Our daughter never really ‘took’ to the pacifier, so getting rid of it wasn’t a big deal. We first noticed her sucking her thumb when she was around 3 months old. Other parents I know had to stop using the pacifiers to give their babies the opportunity to self-soothe. There might be some fussy periods in the transition, and that’s difficult, but it’s only temporary. What I know is that babies will learn to comfort themselves — thumb, hand, blanket, whatever — if we just give them the chance.

      And, of course, please consider this with the caveat that I am a civilian, not a parenting professional, and whatever I know is via experience and Janet’s tutelage. So…

  2. Well that was interesting – the security word I mean – it was Micro!

    The article was more than interesting – it came from the heart!I always said Mike was a good dad! And I was the lucky one to see those infants grow and keep growing.. into confident, intelligent children. I remember the difficulty with the swing thing! Lucky Janet found RIE!

  3. Thank you for the insights in this piece! This sentence really hit home for me:
    “But ‘nurturing’ is not as aggressively pro-active as I once thought.”

    This made me think of a non-human-related nurturing experience I’m embarking on right now: I have been nervous but excited about growing vegetables as a first-time gardener this year, so I took a beginner gardening class at a local farm. I paid a lot of attention and took careful notes—what plants go well with other plants? What kind of soil is the right kind? What about fertilizer? Will I somehow kill all my plants?

    The workshop gave me some helpful tips for my practical concerns, but what was best about it was the “aha!” moment I had near the end: the thought that suddenly flashed into my brain was, “The plants *want* to stay alive, grow, flourish, and bear fruit.” So seemingly obvious, and yet such a relief.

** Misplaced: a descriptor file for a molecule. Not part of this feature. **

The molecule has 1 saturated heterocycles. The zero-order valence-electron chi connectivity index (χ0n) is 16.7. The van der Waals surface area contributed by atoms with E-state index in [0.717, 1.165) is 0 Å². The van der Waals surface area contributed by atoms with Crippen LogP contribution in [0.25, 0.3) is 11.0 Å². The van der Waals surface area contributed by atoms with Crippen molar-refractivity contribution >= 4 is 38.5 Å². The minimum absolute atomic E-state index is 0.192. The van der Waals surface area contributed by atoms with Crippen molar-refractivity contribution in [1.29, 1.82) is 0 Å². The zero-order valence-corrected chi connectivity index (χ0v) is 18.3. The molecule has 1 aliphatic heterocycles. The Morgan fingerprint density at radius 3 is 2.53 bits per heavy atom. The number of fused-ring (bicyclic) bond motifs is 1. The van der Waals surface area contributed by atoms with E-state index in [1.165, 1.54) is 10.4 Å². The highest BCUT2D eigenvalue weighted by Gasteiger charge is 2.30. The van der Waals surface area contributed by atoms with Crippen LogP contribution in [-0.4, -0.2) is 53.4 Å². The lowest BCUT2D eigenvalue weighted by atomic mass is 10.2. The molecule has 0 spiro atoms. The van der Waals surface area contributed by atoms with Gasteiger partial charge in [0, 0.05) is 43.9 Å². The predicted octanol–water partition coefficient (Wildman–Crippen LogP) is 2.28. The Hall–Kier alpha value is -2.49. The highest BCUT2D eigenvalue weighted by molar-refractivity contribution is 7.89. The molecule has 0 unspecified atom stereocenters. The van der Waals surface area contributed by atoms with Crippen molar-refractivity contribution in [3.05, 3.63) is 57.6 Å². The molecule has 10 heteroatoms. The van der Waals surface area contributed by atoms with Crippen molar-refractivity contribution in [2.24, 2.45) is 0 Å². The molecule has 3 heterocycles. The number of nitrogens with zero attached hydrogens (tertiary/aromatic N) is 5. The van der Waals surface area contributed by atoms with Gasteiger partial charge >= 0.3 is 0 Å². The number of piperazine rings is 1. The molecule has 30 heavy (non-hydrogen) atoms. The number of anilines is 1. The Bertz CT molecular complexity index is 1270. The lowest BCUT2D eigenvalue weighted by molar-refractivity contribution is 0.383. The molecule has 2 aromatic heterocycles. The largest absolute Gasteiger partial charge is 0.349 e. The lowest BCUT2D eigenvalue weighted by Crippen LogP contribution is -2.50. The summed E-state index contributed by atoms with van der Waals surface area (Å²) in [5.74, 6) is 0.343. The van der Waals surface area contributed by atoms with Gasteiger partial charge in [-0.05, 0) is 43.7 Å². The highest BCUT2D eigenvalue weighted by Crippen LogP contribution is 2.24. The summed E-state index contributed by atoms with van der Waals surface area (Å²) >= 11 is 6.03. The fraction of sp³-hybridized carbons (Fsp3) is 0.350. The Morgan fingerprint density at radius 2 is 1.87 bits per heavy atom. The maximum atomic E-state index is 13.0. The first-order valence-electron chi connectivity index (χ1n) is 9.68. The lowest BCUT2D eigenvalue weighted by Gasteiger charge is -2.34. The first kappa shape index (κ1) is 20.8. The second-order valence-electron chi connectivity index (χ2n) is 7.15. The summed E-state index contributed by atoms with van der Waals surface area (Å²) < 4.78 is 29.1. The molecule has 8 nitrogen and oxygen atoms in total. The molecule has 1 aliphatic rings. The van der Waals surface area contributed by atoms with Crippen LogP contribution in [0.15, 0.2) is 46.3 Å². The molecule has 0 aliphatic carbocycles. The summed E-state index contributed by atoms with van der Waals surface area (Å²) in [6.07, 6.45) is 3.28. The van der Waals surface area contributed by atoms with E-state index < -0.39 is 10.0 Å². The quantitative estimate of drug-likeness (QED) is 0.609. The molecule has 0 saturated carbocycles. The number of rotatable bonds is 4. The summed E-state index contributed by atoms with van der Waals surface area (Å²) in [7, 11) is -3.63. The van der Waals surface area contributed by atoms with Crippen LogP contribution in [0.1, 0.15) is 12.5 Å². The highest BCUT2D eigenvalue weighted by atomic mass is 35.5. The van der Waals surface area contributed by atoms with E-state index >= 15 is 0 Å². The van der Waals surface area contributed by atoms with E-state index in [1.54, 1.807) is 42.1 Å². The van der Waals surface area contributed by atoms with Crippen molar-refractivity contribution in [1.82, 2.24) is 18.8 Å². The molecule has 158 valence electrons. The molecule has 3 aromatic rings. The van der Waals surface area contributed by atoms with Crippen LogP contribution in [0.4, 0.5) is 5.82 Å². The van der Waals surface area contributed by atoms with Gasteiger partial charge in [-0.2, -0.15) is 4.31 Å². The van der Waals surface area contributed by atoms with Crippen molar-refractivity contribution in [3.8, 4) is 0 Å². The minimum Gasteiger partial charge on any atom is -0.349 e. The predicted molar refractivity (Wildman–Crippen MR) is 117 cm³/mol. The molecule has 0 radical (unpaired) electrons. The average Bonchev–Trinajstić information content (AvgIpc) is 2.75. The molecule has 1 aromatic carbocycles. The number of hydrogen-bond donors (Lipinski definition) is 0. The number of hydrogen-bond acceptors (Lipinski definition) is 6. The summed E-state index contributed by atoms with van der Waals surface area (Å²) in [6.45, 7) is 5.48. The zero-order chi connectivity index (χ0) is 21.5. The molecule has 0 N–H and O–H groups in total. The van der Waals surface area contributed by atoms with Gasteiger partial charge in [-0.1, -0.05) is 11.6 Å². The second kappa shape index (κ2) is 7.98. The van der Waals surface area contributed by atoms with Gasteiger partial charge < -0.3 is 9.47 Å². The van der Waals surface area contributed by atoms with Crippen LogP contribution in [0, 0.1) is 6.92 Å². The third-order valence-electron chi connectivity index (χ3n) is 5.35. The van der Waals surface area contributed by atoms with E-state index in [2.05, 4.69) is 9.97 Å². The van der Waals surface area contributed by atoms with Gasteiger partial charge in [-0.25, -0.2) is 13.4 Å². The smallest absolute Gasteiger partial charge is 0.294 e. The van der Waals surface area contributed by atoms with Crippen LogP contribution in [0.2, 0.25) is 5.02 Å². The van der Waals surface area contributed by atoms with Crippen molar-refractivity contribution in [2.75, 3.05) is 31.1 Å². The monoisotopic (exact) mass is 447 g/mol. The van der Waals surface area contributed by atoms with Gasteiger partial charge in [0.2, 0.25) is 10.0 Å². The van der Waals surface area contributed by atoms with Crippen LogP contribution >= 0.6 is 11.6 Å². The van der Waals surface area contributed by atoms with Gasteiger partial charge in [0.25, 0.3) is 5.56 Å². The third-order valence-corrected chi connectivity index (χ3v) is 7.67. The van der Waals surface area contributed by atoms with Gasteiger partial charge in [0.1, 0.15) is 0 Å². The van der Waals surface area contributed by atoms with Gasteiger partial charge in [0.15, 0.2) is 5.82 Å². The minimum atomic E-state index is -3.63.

The plants don’t need me to spend all my energy making them grow; growing is what they are doing their best to do on their own. This seems very relevant to people. There are things you can do to support their growth, but you can’t do their growing for them.

    Even to say I am “growing” a garden doesn’t seem quite right in light of this realization. I might say I’ve *planted* a garden and am *tending* a garden, but the plants do the growing themselves.

  4. Vicki Burgess says:

    Wow! Thanks for this. Wonderful to get the perspective of a father.

  5. John Snook says:

    I knew Michael Lansbury in the late 1960’s when he and my brother and I swam at the West Side Y on 63rd street in Manhattan. Michael was a year or two older than me. We swam on the Y team coached by Ed Brennan. My dad John Snook would sometimes drive us to swim meets

    1. Michael Lansbury says:

      Hi, John! Nice of you to write. I do remember you guys vaguely (but of course everything is a little vague these days). Brennan was a sweet guy. Especially following the monster that used coach us… There are a couple of our contemporaries I wonder about occasionally — the Kelly’s? A couple of brothers. And a very good breast-stroker I was friendly with — I think his name was Kevin.

      Anway, thanks for that blast, and my best wishes to you.